Review: Witching Horror Film Hellbender Is a Complex, Ambitious Effort

One of the more fascinating genre offerings making its way through the festival circuit this year comes from the the Adams family (Toby Poser, Zelda Adams, and John Adams, The Deeper You Dig), who wrote and directed Hellbender, a heavenly slice of folk horror about a mother and daughter (real-life mother, Poser, and daughter, Zelda Adams, as Izzy).

They live alone in the woods, playing in a two-person metal band complete with makeup and costumes; living off the land; and occasionally dabbling into the dark arts that are a rich part of their ancestry (which includes witches in their bloodline being burned hundreds of years earlier, as we see in flashbacks). Izzy is being kept in the dark about the full extend of what her mother’s powers are and what she could learn to do herself, especially after she feasts on living creatures (the two live on twigs and berries, essentially, to keep Iggy’s powers from fully blossoming). But Izzy is a teenager who is growing bored of her life, and she ventures beyond their property and runs into another teenager girl, Amber (Lulu Adams), who finds her new acquaintance a curiosity more than a friend.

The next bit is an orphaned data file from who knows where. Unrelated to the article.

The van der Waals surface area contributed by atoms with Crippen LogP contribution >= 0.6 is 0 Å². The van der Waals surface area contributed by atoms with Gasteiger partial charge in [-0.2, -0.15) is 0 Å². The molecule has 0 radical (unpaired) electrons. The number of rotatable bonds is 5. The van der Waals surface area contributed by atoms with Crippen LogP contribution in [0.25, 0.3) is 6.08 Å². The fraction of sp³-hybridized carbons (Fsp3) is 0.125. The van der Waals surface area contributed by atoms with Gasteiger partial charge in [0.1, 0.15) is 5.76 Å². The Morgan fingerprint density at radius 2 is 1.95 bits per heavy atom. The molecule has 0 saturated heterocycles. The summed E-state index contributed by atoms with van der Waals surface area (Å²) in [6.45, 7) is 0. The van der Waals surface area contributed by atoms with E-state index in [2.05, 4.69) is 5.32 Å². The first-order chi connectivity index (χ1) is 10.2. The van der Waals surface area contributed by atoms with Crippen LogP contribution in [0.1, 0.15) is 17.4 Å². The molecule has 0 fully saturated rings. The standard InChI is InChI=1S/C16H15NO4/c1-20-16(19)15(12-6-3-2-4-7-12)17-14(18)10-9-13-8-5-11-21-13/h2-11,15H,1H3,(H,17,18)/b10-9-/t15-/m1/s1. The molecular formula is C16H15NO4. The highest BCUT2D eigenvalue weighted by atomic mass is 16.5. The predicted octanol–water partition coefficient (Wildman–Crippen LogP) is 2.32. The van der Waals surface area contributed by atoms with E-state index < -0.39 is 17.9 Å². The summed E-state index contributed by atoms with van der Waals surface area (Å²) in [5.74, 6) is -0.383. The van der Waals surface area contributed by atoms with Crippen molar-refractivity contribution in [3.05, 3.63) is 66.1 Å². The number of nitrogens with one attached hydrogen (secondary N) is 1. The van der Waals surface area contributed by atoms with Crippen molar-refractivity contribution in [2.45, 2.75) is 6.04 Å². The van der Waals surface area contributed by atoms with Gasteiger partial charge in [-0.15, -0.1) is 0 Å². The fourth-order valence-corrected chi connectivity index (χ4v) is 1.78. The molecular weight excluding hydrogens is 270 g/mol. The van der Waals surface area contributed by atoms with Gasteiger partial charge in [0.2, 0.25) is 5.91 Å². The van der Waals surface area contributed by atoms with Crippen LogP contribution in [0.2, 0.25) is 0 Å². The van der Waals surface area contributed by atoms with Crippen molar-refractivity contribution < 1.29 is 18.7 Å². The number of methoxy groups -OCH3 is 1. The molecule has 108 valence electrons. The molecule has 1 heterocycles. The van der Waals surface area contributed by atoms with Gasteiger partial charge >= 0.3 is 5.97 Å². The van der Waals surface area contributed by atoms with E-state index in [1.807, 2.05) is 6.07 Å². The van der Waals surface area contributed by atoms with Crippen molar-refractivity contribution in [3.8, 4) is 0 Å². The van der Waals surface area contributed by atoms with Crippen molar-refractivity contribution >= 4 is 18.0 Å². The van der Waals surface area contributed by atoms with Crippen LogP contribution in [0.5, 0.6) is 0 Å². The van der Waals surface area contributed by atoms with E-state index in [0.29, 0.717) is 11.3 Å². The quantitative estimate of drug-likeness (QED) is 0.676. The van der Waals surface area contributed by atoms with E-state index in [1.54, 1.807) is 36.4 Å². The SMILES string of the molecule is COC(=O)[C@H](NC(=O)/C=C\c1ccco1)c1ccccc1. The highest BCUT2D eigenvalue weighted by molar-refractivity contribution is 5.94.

Before long, Izzy begins to understand her potential and demands that her mother show her the way toward growing into a full-on witch, which is part magical journey/part disturbing coming-of-age story that also digs into the shifting nature of the mother-and-daughter connection. Soon, the mother begins to understand that just because she thinks she raised Izzy to respect nature and the powers it provides them doesn’t mean Izzy plans to use these abilities for good. It’s a complex and ambitious perspective on the witching lifestyle that takes the subject seriously without forgetting to freak us out in the process.

Hellbender is now streaming on Shudder and other platforms.

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Steve Prokopy
Steve Prokopy

Steve Prokopy is chief film critic for the Chicago-based arts outlet
Third Coast Review. For nearly 20 years, he was the Chicago editor for
Ain’t It Cool News, where he contributed film reviews and
filmmaker/actor interviews under the name “Capone.” Currently, he’s a
frequent contributor at /Film ( and Backstory Magazine.
He is also the public relations director for Chicago's independently
owned Music Box Theatre, and holds the position of Vice President for
the Chicago Film Critics Association. In addition, he is a programmer
for the Chicago Critics Film Festival, which has been one of the
city's most anticipated festivals since 2013.

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